How Chatbooks Made the 'Best Workplace for Women' in the Country
On September 16th, Lehi-based Chatbooks was recognized by Fortune Magazine as the “Best Workplace for Women” for small to medium sized businesses (below 1,000 employees) in the U.S. in 2021. The ranking is awarded every year in a list of 75 from Fortune and Greatplacetowork.com, a group researching and publishing workplace best practices around inclusion.
States like California, New York, Florida, and Washington were heavily represented on the list, though no other Utah companies made the SMB list this year. Three Utah companies are on the large companies list; Health Catalyst (57) of Salt Lake City, and 1-800-Contacts (68) of Draper, and Primary Residential Mortgage (75) of Salt Lake City.
According to GreatWorkplacesToWork.com, the ranking is based on confidential survey feedback representing more than 4.7 million US employees.
“Eighty-five percent of the ranking is based on what women themselves report about their workplace, and how fairly those experiences compare to men’s reports of the same workplaces… Fifteen percent of the remaining rank is based on how well represented women are in the workforce and throughout management, taking into account industry trends.”
We spoke with Vanessa Quigley, co-founder and “Chatbooker-in-Chief” at Chatbooks, to find out how the company has fostered such an award-winning inclusive culture. The lightly edited interview is below.
TechBuzz (TB): Congratulations, what an amazing recognition! Was there an application process?
Vanessa Quigley (VQ): We applied almost a year ago. Our whole team had to take an anonymous survey, and we had to submit lots of data about our team composition and similar metrics. That’s part of the reason this award feels so special—we know how much material the judges used, and that they took so much into consideration.
TB: Is creating a great place for women to work something Chatbooks has always fostered?
VQ: Over the past 7 years, our goal has been to create a special company, and together we’ve all made thousands of decisions, big and small, and taken thousands of actions to create the Chatbooks culture. An important piece of that from the very beginning has been having a variety of voices—including women—at every table where decisions are made.
When we started the company, I had 7 kids at home and needed flexibility with my job to accommodate my family life, and I wanted the same for our entire team. One of our company values is “Grown-up” which means we count on our employees to be responsible for their time and work. It’s a big part of our culture because we all put this flexibility into practice—from our executive team to customer support representatives, men and women, and parents and non-parents.
TB: Can you share what has been done at Chatbooks — either cultural or policywise — that has made the workplace particularly welcoming for women?
VQ: We have a big, bold mission at Chatbooks: to strengthen families. We try to embody this mission in everything we do — from the products we create and sell to how we serve our customers and how we support our team members. This shows up in both our culture and in our policies. A few examples:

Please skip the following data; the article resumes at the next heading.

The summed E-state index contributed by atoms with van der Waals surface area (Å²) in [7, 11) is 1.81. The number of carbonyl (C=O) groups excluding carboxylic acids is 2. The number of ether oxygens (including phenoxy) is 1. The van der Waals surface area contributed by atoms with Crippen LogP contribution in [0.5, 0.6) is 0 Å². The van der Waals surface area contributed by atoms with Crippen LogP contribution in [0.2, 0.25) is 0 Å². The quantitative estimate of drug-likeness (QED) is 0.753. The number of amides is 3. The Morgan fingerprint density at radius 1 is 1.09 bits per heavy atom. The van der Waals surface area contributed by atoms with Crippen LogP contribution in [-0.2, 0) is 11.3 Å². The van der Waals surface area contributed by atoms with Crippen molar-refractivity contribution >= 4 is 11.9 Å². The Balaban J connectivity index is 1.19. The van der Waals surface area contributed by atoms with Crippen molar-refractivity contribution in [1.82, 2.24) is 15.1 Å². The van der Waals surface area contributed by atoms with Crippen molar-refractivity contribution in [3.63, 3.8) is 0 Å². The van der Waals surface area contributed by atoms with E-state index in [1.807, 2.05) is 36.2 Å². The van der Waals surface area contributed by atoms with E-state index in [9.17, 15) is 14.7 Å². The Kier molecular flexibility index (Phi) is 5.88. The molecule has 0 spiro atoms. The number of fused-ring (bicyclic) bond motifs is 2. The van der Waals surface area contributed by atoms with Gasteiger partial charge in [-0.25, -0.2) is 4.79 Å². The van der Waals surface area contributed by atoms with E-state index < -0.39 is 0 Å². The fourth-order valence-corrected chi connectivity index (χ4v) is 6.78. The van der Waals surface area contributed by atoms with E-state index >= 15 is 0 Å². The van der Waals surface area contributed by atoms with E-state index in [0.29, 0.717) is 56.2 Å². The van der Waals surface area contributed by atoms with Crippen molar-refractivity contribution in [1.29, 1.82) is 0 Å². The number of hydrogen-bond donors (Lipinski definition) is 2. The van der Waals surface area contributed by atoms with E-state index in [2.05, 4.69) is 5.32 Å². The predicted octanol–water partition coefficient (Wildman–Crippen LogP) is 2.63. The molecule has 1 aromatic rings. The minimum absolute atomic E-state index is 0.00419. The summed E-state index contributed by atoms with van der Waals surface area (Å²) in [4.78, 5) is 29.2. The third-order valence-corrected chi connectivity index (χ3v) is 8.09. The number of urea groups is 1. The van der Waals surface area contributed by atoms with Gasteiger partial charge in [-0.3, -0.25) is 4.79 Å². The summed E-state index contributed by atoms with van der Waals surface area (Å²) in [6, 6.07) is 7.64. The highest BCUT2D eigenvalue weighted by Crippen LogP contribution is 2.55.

We have a set of cultural values — Grown Up, Ship, Amazing, Optimistic, and Kind — and we are clear on those throughout everything we do. This creates an environment where we do great work, but in a welcoming, positive way.
One of our goals is to make work work for parents. We built our playbook from scratch, talking to parents at over two dozen companies and listening to what was great, what they wish they had, and what didn’t make an impact.
And we believe that a life outside of work is very important! We’ve always had unlimited paid time off, but last year we went a step further and implemented Mandatory Time Off—a required one week / season to get offline and recharge. It’s been one of the biggest game-changers as we try to normalize taking care of yourself and your mental health.
TB: What is the breakdown of employees there, male to female?
VQ: 77% of employees are women, 72% of leadership positions are women, and 60% of the executive team are women.
TB: Are all of Chatbook's employees in Utah?
VQ: About half of our employees are in Utah [Chatbooks has 155 total employees].
TB: Utah is routinely named as one of the worst states for women in the workplace. Do you have thoughts/comments on that (infamous) recognition, the associated statistics, and how Chatbooks seems to buck the trend?
VQ: My husband and I have been lucky enough to live and work on the west coast, the east coast, and even overseas. But when we decided to build a company for families and family history, moving to Utah was a no-brainer due to the family-friendly lifestyle.
There is an incredible community of entrepreneurs here in Utah that have been generous and helpful as we’ve built our business. From the beginning, we have been able to find amazing team members who embrace our mission and want to work with us on something they are passionate about.